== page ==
It’s official. As if it’s having been unofficial up until now has slowed or in any way impeded Twitter’s explosive growth in journalism circles.

The trendy, concise, and utterly-fab-dahling social media site, known best for its 140-character limitations in individual “tweets,” is duly noted in the new 2009 edition of The Associated Press Stylebook, in many ways the standard for journalists worldwide.

Along with the Middle Eastern eggplant dish, baba ghanoush (of “Seinfeld” fame), Twitter joins “texting” as a verb and a bunch of jargon from the financial collapse (think “collateralized debt obligations,” “securitization,” and other catchy/headliney terms) in making its Stylebook debut. The verbs “tweet” and “twitter” also are legit, according to the new style manual. Also new as signs-of-the-times: CEO and mpg as first references to chief execs and miles per gallon.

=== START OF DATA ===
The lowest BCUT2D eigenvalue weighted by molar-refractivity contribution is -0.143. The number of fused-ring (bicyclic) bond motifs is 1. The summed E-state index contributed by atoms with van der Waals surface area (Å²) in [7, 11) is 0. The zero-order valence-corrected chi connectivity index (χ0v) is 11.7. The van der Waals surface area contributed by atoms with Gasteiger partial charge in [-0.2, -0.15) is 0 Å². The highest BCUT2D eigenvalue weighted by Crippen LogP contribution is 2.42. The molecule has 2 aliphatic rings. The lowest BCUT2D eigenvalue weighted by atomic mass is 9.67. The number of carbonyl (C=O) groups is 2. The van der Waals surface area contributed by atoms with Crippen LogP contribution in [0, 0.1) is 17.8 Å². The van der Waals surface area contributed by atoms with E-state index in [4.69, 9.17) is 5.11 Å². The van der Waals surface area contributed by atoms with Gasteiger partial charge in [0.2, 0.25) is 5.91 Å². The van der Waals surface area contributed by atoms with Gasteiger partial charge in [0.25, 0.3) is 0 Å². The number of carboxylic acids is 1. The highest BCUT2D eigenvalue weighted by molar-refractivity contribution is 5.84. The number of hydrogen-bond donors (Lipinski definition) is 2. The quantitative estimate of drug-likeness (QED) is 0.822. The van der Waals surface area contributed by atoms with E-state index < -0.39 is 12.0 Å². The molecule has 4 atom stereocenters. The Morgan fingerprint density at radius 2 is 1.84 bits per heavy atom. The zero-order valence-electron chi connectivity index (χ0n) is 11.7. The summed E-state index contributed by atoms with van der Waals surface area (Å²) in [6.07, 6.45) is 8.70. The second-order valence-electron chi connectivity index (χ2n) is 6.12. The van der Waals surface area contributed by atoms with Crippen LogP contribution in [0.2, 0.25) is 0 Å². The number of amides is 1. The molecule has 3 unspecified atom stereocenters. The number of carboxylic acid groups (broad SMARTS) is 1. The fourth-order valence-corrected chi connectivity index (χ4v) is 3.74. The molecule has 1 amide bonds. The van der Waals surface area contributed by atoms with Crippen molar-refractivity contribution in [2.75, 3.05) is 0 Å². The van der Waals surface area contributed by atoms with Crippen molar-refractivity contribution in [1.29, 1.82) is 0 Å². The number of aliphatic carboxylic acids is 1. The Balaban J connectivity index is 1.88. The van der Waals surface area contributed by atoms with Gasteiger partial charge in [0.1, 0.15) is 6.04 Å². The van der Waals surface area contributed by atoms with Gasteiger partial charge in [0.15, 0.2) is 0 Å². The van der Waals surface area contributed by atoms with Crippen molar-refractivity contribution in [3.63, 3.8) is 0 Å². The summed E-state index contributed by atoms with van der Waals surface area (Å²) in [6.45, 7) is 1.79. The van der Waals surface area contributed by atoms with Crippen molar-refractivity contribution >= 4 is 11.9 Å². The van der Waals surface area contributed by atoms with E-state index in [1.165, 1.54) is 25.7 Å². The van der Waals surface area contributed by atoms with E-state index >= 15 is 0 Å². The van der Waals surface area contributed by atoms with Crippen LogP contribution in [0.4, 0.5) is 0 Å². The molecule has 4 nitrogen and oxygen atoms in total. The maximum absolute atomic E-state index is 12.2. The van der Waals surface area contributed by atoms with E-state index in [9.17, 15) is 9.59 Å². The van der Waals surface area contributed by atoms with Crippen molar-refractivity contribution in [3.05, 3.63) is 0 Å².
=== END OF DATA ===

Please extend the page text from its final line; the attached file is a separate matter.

The guide sells through AP for $11.75 for member news organizations and college bookstores, and $18.95 for all us others, plus $5.95 shipping. Amazon.com on June 15 was selling it for $12.98 plus $4.98 shipping.